Book Cover "The Origin & Evolution of the National Military Park Idea" by Ronald F. Lee 1973




General Observations

Monuments for
American Revolution Battlefields

The First Battlefield Parks - pgs
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Later Evolution of the National Military Park Idea






The establishment of Gettysburg National Cemetery preceded the creation of Gettysburg National Park and offers a unique chapter in the annals of State and Federal efforts to preserve sites important in American history. The battle of Gettysburg was scarcely over when Governor Andrew G. Curtin hastened to the field to assist local residents in caring for the dead and dying. Some 6,000 soldiers had been killed in action and among the 21,000 casualties of both armies left behind, hundreds more died each day from mortal wounds. Many of the dead had been hastily interred in improvised graves on the battlefield. Prompt establishment of a permanent cemetery was an urgent necessity. Governor Curtin at once approved plans for a soldiers' cemetery, enlisted the cooperation of other Northern governors whose troops were represented on the field, and directed that a plot for a cemetery be purchased in the name of his State. Attorney David Wills of Gettysburg, acting as agent for the Governor, promptly selected and purchased seventeen acres of ground on the northwest slope of Cemetery Hill for the cemetery and wisely engaged William Saunders, eminent horticulturist and landscape gardener, to lay out the grounds. Meanwhile, fourteen Northern States made appropriations in amounts proportionate to their congressional representation to meet the costs of preparing the cemetery and making the many re-interments that were necessary. [25]

William Saunders' contribution to the character and plan of the Soldiers' National Cemetery was significant. Born in St. Andrews, Scotland, in 1822 and trained in horticulture there and at the University of Edinburgh, he had moved to America in 1848, settling first at New Haven, Connecticut. Here he began a series of contributions to the leading horticultural journals of his time that continued for forty years. After designing private estates and cemeteries for some years he was appointed in 1862 as superintendent of the experimental gardens of the newly created Department of Agriculture in Washington, D.C. It was from this position that he came to Gettysburg to design the national cemetery. Two years later at the suggestion of General Grant, he was chosen to select the site and design the grounds for the Lincoln Monument at Springfield, Illinois. He achieved many other distinctions in his special field during a long public career that carried on until the end of the century. [26]

Saunders' design for the Gettysburg cemetery, laid out on a gently sloping hillside, called for a sculptured central feature, a Soldiers' National Monument, around which the grave sites were laid out State by State, in great semi-circles. Massive stone walls and an iron fence enclosed the burial ground. "The prevailing expression of the cemetery," said Saunders, "should be that of simple grandeur. Simplicity is that element of beauty in a scene that leads gradually from one object to another, in easy harmony, avoiding abrupt contrasts and unexpected features. closely allied to solemnity." Saunders provided ample spaces for lawns, and cautioned against any further planting of trees and shrubs than his design called for. "As the trees spread and extend, the quiet beauty produced by these open spaces of lawn will yearly become more striking; designs of this character require time for their development, and their ultimate harmony should not be impaired or sacrificed to immediate or temporary interest." [27] These principles have in general been faithfully followed, and now, over a century later, Gettysburg National Cemetery conveys an impression of timeless dignity and beauty.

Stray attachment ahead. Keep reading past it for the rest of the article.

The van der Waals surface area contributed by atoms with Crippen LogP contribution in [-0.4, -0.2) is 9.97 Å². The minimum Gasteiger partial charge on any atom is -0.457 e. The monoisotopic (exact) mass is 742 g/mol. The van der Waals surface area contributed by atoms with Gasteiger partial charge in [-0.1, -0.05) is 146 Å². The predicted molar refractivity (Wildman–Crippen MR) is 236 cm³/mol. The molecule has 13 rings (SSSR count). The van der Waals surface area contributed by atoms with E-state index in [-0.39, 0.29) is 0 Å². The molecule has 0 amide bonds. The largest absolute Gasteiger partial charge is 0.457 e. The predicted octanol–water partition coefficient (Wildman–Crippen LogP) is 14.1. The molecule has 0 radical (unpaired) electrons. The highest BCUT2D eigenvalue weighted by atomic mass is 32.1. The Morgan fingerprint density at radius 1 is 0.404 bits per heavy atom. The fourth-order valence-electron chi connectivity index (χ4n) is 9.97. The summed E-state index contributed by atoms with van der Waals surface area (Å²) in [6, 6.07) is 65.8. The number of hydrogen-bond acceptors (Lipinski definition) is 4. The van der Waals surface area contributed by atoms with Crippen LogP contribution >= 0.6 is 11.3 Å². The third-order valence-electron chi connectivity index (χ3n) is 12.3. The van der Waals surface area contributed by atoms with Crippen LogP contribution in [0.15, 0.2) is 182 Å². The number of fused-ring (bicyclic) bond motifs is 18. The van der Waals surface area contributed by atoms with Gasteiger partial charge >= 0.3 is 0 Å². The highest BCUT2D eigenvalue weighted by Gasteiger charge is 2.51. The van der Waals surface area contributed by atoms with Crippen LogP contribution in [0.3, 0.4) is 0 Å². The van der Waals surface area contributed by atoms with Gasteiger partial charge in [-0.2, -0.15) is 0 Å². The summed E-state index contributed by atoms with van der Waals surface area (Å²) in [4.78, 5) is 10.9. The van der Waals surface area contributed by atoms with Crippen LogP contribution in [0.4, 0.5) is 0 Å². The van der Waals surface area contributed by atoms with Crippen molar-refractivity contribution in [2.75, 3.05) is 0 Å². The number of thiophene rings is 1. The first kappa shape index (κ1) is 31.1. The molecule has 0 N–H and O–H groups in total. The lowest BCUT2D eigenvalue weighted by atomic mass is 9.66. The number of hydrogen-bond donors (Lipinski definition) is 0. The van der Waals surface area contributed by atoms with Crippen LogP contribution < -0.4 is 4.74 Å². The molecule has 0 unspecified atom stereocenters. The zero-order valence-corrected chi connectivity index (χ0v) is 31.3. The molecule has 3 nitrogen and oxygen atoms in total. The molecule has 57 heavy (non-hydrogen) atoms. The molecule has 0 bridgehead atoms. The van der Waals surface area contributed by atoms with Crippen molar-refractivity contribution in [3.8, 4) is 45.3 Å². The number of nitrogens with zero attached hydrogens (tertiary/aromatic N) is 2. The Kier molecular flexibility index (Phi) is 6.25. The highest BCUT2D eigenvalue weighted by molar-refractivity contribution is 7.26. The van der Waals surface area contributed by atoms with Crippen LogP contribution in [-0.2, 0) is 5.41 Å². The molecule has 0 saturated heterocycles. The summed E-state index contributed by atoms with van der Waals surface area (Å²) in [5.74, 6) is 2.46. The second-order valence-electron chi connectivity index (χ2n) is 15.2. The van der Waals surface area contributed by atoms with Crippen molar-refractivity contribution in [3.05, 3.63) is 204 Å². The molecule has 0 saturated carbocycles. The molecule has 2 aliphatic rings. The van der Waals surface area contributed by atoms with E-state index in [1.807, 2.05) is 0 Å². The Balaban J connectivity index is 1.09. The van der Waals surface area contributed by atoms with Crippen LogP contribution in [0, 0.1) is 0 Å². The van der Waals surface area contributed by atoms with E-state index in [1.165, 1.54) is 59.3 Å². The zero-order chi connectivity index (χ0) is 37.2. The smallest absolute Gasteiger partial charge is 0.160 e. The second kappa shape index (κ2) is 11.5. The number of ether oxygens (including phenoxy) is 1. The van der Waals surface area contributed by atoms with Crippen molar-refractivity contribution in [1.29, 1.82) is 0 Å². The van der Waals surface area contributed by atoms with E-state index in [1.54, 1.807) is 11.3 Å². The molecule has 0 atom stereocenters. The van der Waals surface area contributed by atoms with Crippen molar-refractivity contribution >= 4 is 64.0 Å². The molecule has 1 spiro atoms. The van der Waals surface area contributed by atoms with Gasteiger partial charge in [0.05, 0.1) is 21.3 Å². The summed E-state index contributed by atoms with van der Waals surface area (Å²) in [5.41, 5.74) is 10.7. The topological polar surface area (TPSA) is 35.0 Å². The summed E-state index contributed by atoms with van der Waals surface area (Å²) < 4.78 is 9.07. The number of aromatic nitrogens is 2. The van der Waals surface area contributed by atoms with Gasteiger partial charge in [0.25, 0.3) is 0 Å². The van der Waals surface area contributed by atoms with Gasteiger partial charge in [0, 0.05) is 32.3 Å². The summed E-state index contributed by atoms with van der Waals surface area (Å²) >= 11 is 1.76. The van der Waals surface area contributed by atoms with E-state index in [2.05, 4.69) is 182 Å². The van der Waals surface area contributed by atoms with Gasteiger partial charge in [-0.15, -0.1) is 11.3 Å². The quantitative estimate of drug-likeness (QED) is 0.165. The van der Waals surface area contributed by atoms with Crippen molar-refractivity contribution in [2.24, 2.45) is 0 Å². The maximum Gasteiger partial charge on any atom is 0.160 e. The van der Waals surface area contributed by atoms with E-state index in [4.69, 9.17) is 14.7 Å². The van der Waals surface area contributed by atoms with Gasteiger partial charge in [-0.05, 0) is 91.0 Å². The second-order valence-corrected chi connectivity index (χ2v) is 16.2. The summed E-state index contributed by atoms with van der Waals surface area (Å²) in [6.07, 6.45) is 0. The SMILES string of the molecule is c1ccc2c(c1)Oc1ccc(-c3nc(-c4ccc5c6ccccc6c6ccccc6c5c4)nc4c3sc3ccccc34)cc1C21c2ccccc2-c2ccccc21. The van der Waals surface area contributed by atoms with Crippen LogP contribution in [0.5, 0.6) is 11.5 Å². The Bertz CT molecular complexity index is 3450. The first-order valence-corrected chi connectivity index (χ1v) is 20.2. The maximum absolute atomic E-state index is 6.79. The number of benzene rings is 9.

The Soldiers' National Cemetery was dedicated on November 19, 1863. Edward Everett, whose distinguished career included many addresses throughout the country to raise funds to help save Mount Vernon, was asked to deliver the principal address. There is no need here to repeat the story of President Lincoln's acceptance of an invitation to come and speak also, his journey to Gettysburg, his stay at Attorney David Wills' home, and his delivery of the Gettysburg Address at the ceremonies on the afternoon of November 19. The speaker's platform occupied the site within the cemetery enclosure which William Saunders had specified as the location for the sculptured Soldiers' National Monument, then awaiting future design. The presence of President Lincoln and his immortal words of dedication endowed this spot with profound historical and patriotic associations for the American people and made it one of the most intimate links in our national heritage.

The site of Lincoln's Gettysburg Address, inseparably linked to the Gettysburg National Cemetery, was one of the first historic sites of national significance now part of the National Park System to come into the possession of the Nation from other hands. In 1868, their work accomplished, the Board of Commissioners recommended transfer of the cemetery to the Federal Government. Two years later President Grant signed congressional legislation authorizing its acceptance (with the Antietam cemetery), and the Secretary of War formally received title on behalf of the United States on May 1, 1872. [28] In 1872 Congress also authorized establishment of Yellowstone National Park. It is a remarkable coincidence that these first actions to preserve areas of superlative natural scenery and sites of national history -- places that in due course were brought together into one National Park System -- took place in the same year.

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The First Battlefield Parks - pgs
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